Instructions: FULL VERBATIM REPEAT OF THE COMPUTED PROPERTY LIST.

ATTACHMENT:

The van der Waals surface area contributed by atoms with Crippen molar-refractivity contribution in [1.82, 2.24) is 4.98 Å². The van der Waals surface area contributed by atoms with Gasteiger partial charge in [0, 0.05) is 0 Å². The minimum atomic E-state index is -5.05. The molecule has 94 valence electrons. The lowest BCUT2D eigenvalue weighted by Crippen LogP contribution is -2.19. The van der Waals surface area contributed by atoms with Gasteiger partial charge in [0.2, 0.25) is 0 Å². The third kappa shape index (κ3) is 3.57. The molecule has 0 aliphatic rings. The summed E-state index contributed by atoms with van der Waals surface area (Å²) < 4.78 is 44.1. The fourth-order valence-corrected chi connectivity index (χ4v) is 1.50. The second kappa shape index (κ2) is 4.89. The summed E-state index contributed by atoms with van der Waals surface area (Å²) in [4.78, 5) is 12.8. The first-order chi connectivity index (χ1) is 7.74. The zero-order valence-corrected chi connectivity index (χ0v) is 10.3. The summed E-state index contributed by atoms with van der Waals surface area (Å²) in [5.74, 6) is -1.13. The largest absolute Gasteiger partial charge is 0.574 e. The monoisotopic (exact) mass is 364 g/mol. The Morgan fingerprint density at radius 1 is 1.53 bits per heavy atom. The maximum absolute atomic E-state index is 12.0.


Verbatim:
The van der Waals surface area contributed by atoms with Crippen molar-refractivity contribution in [1.82, 2.24) is 4.98 Å². The van der Waals surface area contributed by atoms with Gasteiger partial charge in [0, 0.05) is 0 Å². The minimum atomic E-state index is -5.05. The molecule has 94 valence electrons. The lowest BCUT2D eigenvalue weighted by Crippen LogP contribution is -2.19. The van der Waals surface area contributed by atoms with Gasteiger partial charge in [0.2, 0.25) is 0 Å². The third kappa shape index (κ3) is 3.57. The molecule has 0 aliphatic rings. The summed E-state index contributed by atoms with van der Waals surface area (Å²) < 4.78 is 44.1. The fourth-order valence-corrected chi connectivity index (χ4v) is 1.50. The second kappa shape index (κ2) is 4.89. The summed E-state index contributed by atoms with van der Waals surface area (Å²) in [4.78, 5) is 12.8. The first-order chi connectivity index (χ1) is 7.74. The zero-order valence-corrected chi connectivity index (χ0v) is 10.3. The summed E-state index contributed by atoms with van der Waals surface area (Å²) in [5.74, 6) is -1.13. The largest absolute Gasteiger partial charge is 0.574 e. The monoisotopic (exact) mass is 364 g/mol. The Morgan fingerprint density at radius 1 is 1.53 bits per heavy atom. The maximum absolute atomic E-state index is 12.0.